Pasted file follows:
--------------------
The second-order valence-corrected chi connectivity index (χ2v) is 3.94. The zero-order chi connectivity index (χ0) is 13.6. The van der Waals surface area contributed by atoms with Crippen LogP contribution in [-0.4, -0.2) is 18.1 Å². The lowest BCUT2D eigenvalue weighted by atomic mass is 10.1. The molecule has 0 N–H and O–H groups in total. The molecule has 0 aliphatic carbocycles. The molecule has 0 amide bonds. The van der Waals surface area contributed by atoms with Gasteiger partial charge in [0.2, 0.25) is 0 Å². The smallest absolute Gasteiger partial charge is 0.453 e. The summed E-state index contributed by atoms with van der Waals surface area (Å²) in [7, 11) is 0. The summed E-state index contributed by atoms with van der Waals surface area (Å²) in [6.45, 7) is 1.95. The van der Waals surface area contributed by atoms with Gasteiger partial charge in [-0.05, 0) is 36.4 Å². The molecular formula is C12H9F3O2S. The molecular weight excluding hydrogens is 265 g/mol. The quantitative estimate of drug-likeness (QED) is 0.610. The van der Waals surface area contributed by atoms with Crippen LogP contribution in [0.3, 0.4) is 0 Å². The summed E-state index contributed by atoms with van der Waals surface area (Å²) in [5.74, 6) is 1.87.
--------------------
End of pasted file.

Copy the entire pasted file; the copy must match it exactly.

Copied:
The second-order valence-corrected chi connectivity index (χ2v) is 3.94. The zero-order chi connectivity index (χ0) is 13.6. The van der Waals surface area contributed by atoms with Crippen LogP contribution in [-0.4, -0.2) is 18.1 Å². The lowest BCUT2D eigenvalue weighted by atomic mass is 10.1. The molecule has 0 N–H and O–H groups in total. The molecule has 0 aliphatic carbocycles. The molecule has 0 amide bonds. The van der Waals surface area contributed by atoms with Gasteiger partial charge in [0.2, 0.25) is 0 Å². The smallest absolute Gasteiger partial charge is 0.453 e. The summed E-state index contributed by atoms with van der Waals surface area (Å²) in [7, 11) is 0. The summed E-state index contributed by atoms with van der Waals surface area (Å²) in [6.45, 7) is 1.95. The van der Waals surface area contributed by atoms with Gasteiger partial charge in [-0.05, 0) is 36.4 Å². The molecular formula is C12H9F3O2S. The molecular weight excluding hydrogens is 265 g/mol. The quantitative estimate of drug-likeness (QED) is 0.610. The van der Waals surface area contributed by atoms with Crippen LogP contribution in [0.3, 0.4) is 0 Å². The summed E-state index contributed by atoms with van der Waals surface area (Å²) in [5.74, 6) is 1.87.